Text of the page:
Lou Bertignac has an IQ of 160 and a good friend in class rebel Lucas. At home her father puts a brave face on things but cries in secret in the bathroom, while her mother rarely speaks and hardly ever leaves the house. To escape this desolate world, Lou goes often to Gare d'Austerlitz to see the big emotions in the smiles and tears of arrival and departure. But there she also sees the homeless, meets a girl called No, only a few years older than herself, and decides to make homelessness the topic of her class presentation. Bit by bit, Lou and No become friends until, the project over, No disappears. Heartbroken, Lou asks her parents the unaskable question and her parents say: Yes, No can come to live with them. So Lou goes down into the underworld of Paris's street people to bring her friend up to the light of a home and family life, she thinks.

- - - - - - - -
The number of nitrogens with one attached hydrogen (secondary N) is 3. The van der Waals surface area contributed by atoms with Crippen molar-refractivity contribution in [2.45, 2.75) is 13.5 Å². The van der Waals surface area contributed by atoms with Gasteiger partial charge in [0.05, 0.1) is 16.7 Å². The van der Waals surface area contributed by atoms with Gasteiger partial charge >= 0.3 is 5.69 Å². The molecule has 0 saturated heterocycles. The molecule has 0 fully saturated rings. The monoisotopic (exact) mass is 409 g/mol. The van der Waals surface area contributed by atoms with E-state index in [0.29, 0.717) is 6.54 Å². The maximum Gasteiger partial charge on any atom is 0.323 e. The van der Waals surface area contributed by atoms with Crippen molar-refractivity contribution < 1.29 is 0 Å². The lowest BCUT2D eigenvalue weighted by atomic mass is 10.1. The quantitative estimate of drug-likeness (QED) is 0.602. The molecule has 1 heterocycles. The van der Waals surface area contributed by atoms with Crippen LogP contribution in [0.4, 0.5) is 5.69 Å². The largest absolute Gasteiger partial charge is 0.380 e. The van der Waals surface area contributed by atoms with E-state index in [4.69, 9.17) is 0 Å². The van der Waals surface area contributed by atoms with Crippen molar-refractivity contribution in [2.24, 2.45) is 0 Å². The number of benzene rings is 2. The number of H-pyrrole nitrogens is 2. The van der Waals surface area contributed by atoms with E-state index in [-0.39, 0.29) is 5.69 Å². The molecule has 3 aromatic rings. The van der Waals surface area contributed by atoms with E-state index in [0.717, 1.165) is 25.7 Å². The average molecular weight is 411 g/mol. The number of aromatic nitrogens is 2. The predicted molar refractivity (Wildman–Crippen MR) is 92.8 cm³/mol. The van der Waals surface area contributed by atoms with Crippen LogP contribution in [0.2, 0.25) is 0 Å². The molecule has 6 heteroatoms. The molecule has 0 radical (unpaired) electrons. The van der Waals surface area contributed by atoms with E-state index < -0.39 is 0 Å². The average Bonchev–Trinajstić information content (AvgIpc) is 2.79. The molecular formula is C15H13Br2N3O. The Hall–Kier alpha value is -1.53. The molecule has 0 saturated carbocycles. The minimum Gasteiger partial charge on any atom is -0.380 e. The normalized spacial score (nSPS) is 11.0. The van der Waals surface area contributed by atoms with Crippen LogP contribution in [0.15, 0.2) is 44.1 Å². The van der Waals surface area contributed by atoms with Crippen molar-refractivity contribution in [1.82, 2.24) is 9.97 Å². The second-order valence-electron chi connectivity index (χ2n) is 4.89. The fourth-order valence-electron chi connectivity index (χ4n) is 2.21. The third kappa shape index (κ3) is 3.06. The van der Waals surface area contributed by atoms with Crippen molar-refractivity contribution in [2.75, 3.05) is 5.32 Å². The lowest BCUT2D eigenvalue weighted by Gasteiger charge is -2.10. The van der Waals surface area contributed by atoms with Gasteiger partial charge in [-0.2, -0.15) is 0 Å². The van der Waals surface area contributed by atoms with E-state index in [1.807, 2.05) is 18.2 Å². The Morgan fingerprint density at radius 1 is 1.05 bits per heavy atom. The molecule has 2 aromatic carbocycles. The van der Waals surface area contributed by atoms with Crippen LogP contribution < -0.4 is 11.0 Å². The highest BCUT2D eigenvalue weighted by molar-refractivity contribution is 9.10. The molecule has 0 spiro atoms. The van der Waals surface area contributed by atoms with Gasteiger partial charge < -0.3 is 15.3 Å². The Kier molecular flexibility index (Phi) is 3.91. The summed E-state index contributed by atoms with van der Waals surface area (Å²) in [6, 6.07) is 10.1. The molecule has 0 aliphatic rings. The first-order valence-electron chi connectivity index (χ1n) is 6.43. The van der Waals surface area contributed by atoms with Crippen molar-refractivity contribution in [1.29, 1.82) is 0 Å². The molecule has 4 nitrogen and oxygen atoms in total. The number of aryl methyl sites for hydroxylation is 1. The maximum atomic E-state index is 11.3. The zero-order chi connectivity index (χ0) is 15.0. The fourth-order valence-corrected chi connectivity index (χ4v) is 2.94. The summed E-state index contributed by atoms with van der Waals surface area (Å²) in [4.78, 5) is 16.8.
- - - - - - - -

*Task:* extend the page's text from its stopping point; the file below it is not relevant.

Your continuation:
A foreign title and one that is currently being made into a film in its native France. Bloomsbury really have gone out on a limb with this offering and brought to light the struggle of a homeless person to the young generation. Beautifully told this title has some great characterisation on both the protagonists as well as the subsequent support cast which made this story a hard one to put down. Add to the mix some realistic dialogue and an overall offering that will stay in the readers memory which will make this a title well worth reading.